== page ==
Chinese Communist Party (CCP) leader Xi Jinping gave a speech last week to leaders and officers of the People’s Liberation Army (PLA) at a hotel in Beijing, where he reminded members of the armed forces to prepare for a possible war amid growing tension with the United States and Taiwan.
During his words, Xi praised the “new era” of the army, referring to a supposedly renewed and developed army in technology and armaments. At the same time, he recommended that his soldiers train harder and “not be afraid of hardship and death, and concentrate on getting into real combat conditions,” according to Newsweek.
“Military training is the regular and central task of the army. It is the basic way to generate and improve combat effectiveness. It is the most direct preparation for military battles,” said Xinhua the CCP’s news agency, citing Xi.
Over the past month, Xi has toured several military bases and has repeatedly referred to preparations and training for war. This came at the same time as naval and air forces are intensifying drills off the coast of China, particularly near the Taiwan Strait and in the South China Sea.
These latter attitudes developed by the CCP were interpreted by various international experts in the field as more than the usual military exercises and there is concern about a possible real confrontation, considering the number of fronts of tension maintained by the Chinese army across the globe.
The PLA air force continues to fly fighter jets in the vicinity of Taiwan at the same time as its navy sails toward the South China Sea.
This month, two major navy exercises are taking place in the Taiwan Strait, with the state media describing the live-fire landing drills as a strong message directly to Taipei, whose current government is considered to be “secessionist.”
On its southwestern border, the CCP has yet to break free from a military stalemate with India that is approaching its eighth month. After a series of violent clashes along the Royal Line of Control in Ladakh during the summer, which resulted in the death of 20 Indian soldiers and an unconfirmed number of Chinese troops.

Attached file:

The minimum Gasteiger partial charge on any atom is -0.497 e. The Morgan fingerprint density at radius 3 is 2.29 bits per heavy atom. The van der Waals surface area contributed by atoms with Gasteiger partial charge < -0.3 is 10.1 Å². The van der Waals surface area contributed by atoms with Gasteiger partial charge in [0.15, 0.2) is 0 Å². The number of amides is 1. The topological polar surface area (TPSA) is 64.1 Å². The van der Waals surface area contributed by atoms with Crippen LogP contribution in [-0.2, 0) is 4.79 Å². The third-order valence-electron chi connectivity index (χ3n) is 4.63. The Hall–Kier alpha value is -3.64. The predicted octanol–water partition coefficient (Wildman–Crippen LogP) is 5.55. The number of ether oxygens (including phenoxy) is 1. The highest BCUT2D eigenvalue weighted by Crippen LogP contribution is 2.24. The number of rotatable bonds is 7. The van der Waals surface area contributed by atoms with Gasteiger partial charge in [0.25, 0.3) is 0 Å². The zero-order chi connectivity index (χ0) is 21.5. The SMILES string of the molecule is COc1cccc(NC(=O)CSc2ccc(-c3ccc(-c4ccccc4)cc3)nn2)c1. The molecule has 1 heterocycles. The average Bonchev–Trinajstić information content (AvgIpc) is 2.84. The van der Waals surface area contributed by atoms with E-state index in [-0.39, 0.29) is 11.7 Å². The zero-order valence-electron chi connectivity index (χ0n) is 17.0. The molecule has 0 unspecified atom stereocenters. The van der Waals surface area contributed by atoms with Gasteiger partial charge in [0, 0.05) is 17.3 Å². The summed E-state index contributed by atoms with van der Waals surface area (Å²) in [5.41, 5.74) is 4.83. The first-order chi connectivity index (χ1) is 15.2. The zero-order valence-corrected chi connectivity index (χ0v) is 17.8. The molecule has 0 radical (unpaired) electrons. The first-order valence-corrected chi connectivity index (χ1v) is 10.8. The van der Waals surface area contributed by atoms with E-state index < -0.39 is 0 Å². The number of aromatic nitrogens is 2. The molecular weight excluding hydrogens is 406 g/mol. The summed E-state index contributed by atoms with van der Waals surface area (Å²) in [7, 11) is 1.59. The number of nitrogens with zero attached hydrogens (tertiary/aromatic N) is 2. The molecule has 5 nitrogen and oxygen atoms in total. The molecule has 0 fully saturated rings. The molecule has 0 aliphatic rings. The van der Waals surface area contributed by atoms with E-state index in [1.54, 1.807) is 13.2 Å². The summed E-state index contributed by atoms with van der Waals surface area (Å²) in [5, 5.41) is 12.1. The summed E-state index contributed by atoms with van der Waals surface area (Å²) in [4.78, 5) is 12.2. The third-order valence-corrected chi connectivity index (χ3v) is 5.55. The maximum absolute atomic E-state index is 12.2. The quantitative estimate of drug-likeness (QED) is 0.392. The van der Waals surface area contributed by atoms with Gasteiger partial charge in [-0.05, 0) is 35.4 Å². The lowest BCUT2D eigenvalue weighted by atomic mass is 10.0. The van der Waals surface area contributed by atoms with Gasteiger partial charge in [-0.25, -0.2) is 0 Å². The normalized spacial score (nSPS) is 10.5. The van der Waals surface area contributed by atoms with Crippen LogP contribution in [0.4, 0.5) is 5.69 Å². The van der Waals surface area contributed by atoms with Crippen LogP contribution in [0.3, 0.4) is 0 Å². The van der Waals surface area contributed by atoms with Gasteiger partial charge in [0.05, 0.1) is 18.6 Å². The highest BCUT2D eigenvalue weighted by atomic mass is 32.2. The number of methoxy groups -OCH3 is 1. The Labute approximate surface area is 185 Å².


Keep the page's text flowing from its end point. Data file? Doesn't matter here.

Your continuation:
New Delhi and the CCP have scheduled a ninth round of high-level military talks aimed at reducing tension in the Himalayas, but there is no sign of either side backing down.
Taiwan, a special case that disturbs the CCP
The situation with Taiwan is one of the critical points that also concerns the United States and is added tension with the CCP. After the CCP took control of Hong Kong, many wondered if the democratic island would be its next victim.
When the CCP took power by force in China in 1949, the nationalist government and army, led by President Chiang Kai-shek, withdrew to Taiwan where they sought refuge. Since then, the island has maintained its autonomy and independence, which has allowed it to achieve outstanding economic progress and a healthy democratic system, in contrast to mainland China.
“Beijing cannot win the hearts and minds of the Taiwanese,” said Michael Cole, a senior researcher based in Taipei at the Global Taiwan Institute in Washington, according to Fox News.
That’s why, according to Cole, the CCP has chosen to develop a “punitive” strategy: increased military coercion, efforts to isolate Taiwan internationally, and various attempts to undermine the effectiveness of the island’s democratic institutions. This, in turn, brought it into conflict with the United States and President Trump chose to defend Taiwan’s autonomy and democratic freedom over the CCP’s abuses.
After CCP authorities imposed the new national security law in Hong Kong in June of this year, many opposition activists and politicians fled to Taiwan, putting even more pressure on the island from the CCP.
Taiwan was declared a “special autonomous zone,” which meant that the CCP would have to “use military force to dominate Taiwan.”
Listening to the words of the communist leader Xi during his speech to military leaders, it is impossible not to imagine an unfortunate situation of real confrontation in Taiwan or some other neighboring country of the CCP.